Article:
- Space Race is the ultimate video game study simulation. Racing the clock, you type in answers to questions flying overhead before they evade your grasp.
Study on the Go
- Never leave home without Quizlet!
- Choose from dozens of mobile apps on iPhone, Android, Palm, etc.
This week I tried my first back-channel with my AP class. I was impressed with the level of participation and discussion while we watched the video. What shocked me the most was that students asked and answered questions during the video. I posed a general question to the class that elicited responses but many students made comments about the video and even asked the class questions. We used Edmodo as the platform, which worked well. I was thinking of researching some other back-channeling options. Today’s Meet is blocked at my school so that option is out.
I recently discovered a back channeling option called Neat Chat. Neat Chat is the easiest and fastest way to have an online conversation with a group of friends or colleagues. The process of starting a chat session and inviting people is dead easy! Neat Chat provides you a clean, fast, and robust chat room.
I learned about Page Flip-Flap from Make Use Of.com Flipbooks, where you can flip the page instead of scrolling down, is quite the trend nowadays. PageFlipFlap lets you use this sleek format by helping you convert any Word orPDF document and even images into a flip book. All you have to do is upload the documents or images and provide an email address when you want to receive the link to your flip book.
Once the flipbook is created, you will receive an email with a unique URL. You can use that to view your flip book and share it with the world, for example on Facebook and Twitter. You can search your flipbook, zoom in and out, download it as a PDF and even email it to friends. The display can be customized by switching to a full screen view or a thumbnail view. The interface is cluttered with advertisements but the functionality is nevertheless quite awesome. Great resource for articles and interesting documents you want to flip.
September 11, 2001 was a defining moment in American history. It is so interesting that many of the children who were 8, 9, or 10 years old when the World Trade Center towers fell and the Pentagon burned are now in college. For many of our students they were just “babies” and remember bits and pieces. I am a strong advocate of teaching 9/11 every year and this year is no different being it’s the 10th anniversary of September 11th.
Like most of you, I can remember where I was on 9/11 and how I felt. I was sitting in my US government class in high school. I remember the silence of the halls. I remember my friends getting called out of class to go home because their family members were unaccounted for. This new generation of students are used to filtered news; many watched live television reports of the attacks in their living rooms and classrooms. I remember the overwhelming sense of pride and love for our nation. I wore red, white, and blue and felt an urgency to plant a tree in honor of the victims of 9/11. These feelings will never leave me.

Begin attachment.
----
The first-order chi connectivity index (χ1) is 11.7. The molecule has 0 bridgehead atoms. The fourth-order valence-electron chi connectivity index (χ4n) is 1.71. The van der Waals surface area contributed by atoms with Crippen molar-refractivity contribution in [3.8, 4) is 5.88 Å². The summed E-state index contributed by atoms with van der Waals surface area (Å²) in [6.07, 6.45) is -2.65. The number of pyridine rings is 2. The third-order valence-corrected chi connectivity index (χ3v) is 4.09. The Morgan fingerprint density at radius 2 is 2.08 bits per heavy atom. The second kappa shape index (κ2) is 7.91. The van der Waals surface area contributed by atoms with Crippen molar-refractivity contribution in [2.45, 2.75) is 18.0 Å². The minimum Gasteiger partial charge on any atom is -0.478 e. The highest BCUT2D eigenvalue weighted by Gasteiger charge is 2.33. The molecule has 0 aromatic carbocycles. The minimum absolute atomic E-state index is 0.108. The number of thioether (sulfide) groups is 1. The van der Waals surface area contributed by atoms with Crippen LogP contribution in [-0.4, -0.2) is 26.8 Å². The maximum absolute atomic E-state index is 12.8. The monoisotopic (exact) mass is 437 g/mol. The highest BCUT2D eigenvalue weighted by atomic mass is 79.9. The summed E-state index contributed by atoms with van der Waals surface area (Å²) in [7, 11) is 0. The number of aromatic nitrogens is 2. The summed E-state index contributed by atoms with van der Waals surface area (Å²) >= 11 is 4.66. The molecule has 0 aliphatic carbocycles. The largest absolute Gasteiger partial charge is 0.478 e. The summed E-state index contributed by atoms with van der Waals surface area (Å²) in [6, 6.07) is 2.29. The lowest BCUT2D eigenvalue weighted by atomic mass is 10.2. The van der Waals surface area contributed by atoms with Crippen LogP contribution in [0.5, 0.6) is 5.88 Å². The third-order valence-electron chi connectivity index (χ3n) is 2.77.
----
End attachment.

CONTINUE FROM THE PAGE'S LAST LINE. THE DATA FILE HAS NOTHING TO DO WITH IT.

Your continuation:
I discovered a wonderful resource called The Internet Archive from Richard Bryne’s blog Free Technology 4 Teachers. I learned about this blog post from Richard’s blog post called Understanding 9/11: A Television News Archive. Richard says the “Internet Archive has assembled more than 3,000 hours of news footage from September 11, 2001 and the six days immediately following. You can explore the footage in a timeline grid format.”
I agree with Richard in that I just spent 20 minutes watching the footage from 9/11 and it took me back to the emotions I had on 9/11. I think this is one of the best resources I found (thanks to Richard) for teaching about 9/11.
Here is a link to a previous post about 9/11 lesson plans
Here is a link to a previous post about teaching post 9/11
Here is another link to Great resources from Larry Ferlazzo’s Website’s of the Day entitled “The Best Resources for Teaching about 9/11″
Here is a 100 Plus Google Tricks written by Amber Johnson from Teach Hub. Amber said that “From super-effective search tricks to Google tools specifically for education to tricks and tips for using Gmail, Google Docs, and Google Calendar, these tricks will surely save you some precious time.” Check it out today!
I could not agree more with the Edutopia article written by Sara Ring called Google for Educators: The Best Features for Busy Teachers. Sara said that “Google has made it easier by creating Google for Educators, which compiles some of the search engine’s most useful features in one place. Whether you’re teaching Spanish or social studies, mathematics or music, there’s a free Google feature that will make your lessons more dynamic and your projects more organized. The lively, informative Web site offers step-by-step visual tours and even videos to help you get set up.”
Below are some of the most useful features the Gooogle has to offer:
Many of us have used Google Maps to find driving directions, but its usefulness goes way beyond getting from point A to point B. Before a field trip, your students can study the area they will visit through a variety of maps, including street, terrain, and satellite views. Then document your trip by creating personalized maps that include your route, as well as fact balloons, photos, and even videos.